Big-League Vision Nw League Umpires On The Road To The Show
Steve Mattingly hasn’t seen his wife of 14 months since March.
John Lomavaya, his partner and roommate, strikes up conversations with complete strangers just to “hear a different voice and see a different face.”
The two eat Coldcut Combos at the Subway on North Hamilton so often they’re on a first-name basis with Gina, the “sandwich artist.”
Although they’ve had just five days off in the past 76, they spend most of their time killing time.
The payoff - besides the $1,800 a month and 25 cents a mile as they tool around the Northwest - is that they get to preside over a kids’ game played by grown men.
Most of the time, those men, and the thousands who come to watch them play, think Mattingly and Lomavaya are incompetents.
And they aren’t afraid to tell them so, sometimes in language that would curl paint.
Welcome to life as a professional baseball umpire in the Northwest League, where the Spokane Indians play.
“It’s a blast, man,” said Mattingly, a 27-year-old Arkansas native just completing his rookie season.
“I can’t believe someone pays me to do this.” Judging from one recent day during a weeklong Spokane stint, the two fledgling umpires aren’t overworked.
Mattingly started off this past Monday by driving to the Creek at Qualchan golf course to hit a bucket of balls. He was swinging his driver so well, he decided to play nine holes.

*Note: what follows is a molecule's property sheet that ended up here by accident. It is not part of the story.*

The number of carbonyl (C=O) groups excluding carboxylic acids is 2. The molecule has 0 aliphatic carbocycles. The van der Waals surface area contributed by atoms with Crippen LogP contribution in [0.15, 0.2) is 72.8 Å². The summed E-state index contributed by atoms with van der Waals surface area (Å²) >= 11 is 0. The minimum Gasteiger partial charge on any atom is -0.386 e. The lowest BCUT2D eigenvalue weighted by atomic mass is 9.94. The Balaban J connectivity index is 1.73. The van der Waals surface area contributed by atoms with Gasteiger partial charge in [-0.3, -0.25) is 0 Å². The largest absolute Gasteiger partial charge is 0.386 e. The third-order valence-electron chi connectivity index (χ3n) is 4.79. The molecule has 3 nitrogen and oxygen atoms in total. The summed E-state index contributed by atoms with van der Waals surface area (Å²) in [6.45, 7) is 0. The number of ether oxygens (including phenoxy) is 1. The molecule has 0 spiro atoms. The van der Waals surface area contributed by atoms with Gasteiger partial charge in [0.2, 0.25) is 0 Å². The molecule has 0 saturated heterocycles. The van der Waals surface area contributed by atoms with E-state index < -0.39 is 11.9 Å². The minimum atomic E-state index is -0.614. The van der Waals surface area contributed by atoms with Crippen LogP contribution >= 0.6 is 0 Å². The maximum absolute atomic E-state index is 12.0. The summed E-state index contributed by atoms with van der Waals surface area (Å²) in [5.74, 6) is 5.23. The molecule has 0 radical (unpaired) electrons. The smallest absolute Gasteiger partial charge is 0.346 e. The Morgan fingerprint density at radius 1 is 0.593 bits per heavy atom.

“You should play golf whenever you get the chance,” said Mattingly, who takes his clubs wherever he goes.
But his form disappeared quickly, and he stopped keeping score after two holes.
As he drove the golf cart full-speed over hill and dale in search of his errant ball, Mattingly talked about his wife, Jennifer, and how much he missed her.
“Her support is the only reason I’m here pursuing my dream,” he said. “She’s the best.”
Mattingly won’t see her again until mid-September when the Class A playoffs are over and he goes home to Phoenix.
Back at Cavanaugh’s 4th Avenue Hotel, Lomavaya spent all morning in the room he shares with Mattingly. The 24-year-old from Tempe, Ariz., watched the movie “The Fugitive” and read the morning paper.
Fighting off boredom is the toughest part of being on the road, he said.
“We read books and write letters,” said Lomavaya, a second-year umpire. “It’s hard sometimes.”
About 12:30 p.m., the two headed for a North Side athletic club to work out.
In between sets on a leg machine, Lomavaya explained that living in the same room and working at the same job with the same person day in and day out isn’t all it’s crack up to be.
“It’s like we’re married to each other, whether we like it or not,” Lomavaya said.
Hence his habit of speaking to strangers.
After the workout, it was on to, that’s right, Subway, for a late lunch of foot-long Coldcut Combos.
Both umpires razzed a guy who was tagging along with them for ordering a six-inch sandwich.
“I thought you were hungry,” Lomavaya said.
After a quick trip to the post office and Seafirst Stadium to see whether some hats Mattingly ordered had come in - they hadn’t - the two headed back to the hotel to get ready for the game.